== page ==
Senior officers are being accused of holding back information from Auckland councillors to stifle public debate on extra funding for the Rugby World Cup.

A furious councillor said chief finance officer Andrew McKenzie, rugby cup executive officer Rachael Dacy and one of her offsiders, Virginia Terpstra, were behind a move to stop councillors publicly debating all the issues of the extra funding at Thursday's council meeting.

The councillor - who spoke on condition on anonymity - accused the officers of "poor public policy" by delaying the release of a report to "force us to make a decision apace".

"Officers are treating us with contempt and we are getting a bit sick of it," the councillor said.

Officers have been cagey about the bill for gaining two quarter-final Rugby World Cup matches at Eden Park and probably a pool match from quake-damaged AMI Stadium in Christchurch. One source said each extra match would cost up to $1 million.

After Herald inquiries yesterday, Rachael Dacy said a public report on the relocation of matches with funding details would be released today with a confidential attachment that would unfairly prejudice council negotiations with Rugby New Zealand 2011 if disclosed.

She blamed the delay on the matter being endorsed by the Auckland Tourism, Events and Economic Development board last Friday - the day councillors received their council agendas and attachments.

Rachael Dacy said not all funding details would be made public.

Ratepayers are already contributing $100 million for the cup, including $65 million towards upgrading Eden Park and surrounding infrastructure and $35 million on running costs, such as traffic management and fan zones.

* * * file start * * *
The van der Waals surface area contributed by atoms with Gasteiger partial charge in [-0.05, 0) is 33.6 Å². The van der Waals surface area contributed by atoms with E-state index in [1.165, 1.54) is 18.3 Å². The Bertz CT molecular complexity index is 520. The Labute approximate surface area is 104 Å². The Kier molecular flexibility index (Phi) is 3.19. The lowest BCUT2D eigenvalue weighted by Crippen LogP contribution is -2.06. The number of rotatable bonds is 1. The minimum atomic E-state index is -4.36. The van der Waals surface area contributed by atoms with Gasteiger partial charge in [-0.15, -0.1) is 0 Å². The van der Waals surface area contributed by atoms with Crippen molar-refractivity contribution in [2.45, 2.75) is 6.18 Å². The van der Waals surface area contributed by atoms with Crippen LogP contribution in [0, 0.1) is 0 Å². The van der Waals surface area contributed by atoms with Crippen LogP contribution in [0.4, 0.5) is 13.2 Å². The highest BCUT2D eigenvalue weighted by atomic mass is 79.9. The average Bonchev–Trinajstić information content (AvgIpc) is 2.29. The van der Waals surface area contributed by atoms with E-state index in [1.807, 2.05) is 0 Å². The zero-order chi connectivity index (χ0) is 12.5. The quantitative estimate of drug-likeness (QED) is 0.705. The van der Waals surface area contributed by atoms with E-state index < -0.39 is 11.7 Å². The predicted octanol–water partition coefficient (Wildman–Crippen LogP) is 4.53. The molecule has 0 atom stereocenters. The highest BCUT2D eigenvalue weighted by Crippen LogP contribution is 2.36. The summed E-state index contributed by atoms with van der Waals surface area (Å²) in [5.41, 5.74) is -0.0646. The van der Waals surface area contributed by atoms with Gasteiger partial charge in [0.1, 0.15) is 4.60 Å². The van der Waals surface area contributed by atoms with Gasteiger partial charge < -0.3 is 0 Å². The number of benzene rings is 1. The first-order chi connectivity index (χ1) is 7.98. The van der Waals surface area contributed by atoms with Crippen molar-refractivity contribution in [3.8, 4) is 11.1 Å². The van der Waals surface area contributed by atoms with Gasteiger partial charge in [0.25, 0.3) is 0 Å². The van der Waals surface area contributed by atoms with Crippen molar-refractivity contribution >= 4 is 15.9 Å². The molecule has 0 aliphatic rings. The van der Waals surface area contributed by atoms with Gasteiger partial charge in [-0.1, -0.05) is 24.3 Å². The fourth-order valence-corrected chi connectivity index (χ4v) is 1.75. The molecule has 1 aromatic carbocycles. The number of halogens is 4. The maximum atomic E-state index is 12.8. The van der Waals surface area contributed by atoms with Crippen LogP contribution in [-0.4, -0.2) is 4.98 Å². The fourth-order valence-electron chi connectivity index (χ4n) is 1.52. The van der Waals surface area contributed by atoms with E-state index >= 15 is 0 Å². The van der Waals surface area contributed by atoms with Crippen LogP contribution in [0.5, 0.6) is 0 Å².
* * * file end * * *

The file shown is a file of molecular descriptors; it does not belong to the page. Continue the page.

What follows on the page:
Citizens & Ratepayers councillor George Wood said he was not impressed with the reasons given by officers to debate extra cup funding behind closed doors, nor with the decision to withhold a report on the matter until closer to the meeting.

"I haven't seen the figures, but I understand it's not going to be peanuts.

"We have got to be open when we conduct our business because we are dealing with the public interest and public money."

Orakei councillor Cameron Brewer said he could see no commercial or legal reason to withhold information from the public on the extra funding.

Mr Brewer said he had real concerns that the Auckland Council was not pushing back enough on the costs from the Government's decision to reallocate cup matches from Christchurch to Auckland.

He said Prime Minister John Key had said the Government would meet the $4.1 million costs of fixing the uninsured turf at AMI Stadium because of a $10 million windfall gain from moving the quarter-finals to Auckland.

This is the third time council officers have been criticised over providing information to councillors.

Councillors were unhappy about information provided to them shortly before approving a $3.4 million budget for the Maori Statutory Board.

And planning officers were in the gun for a report to councillors on SkyCity's plan to take some airspace to expand its convention centre that left out critical comments.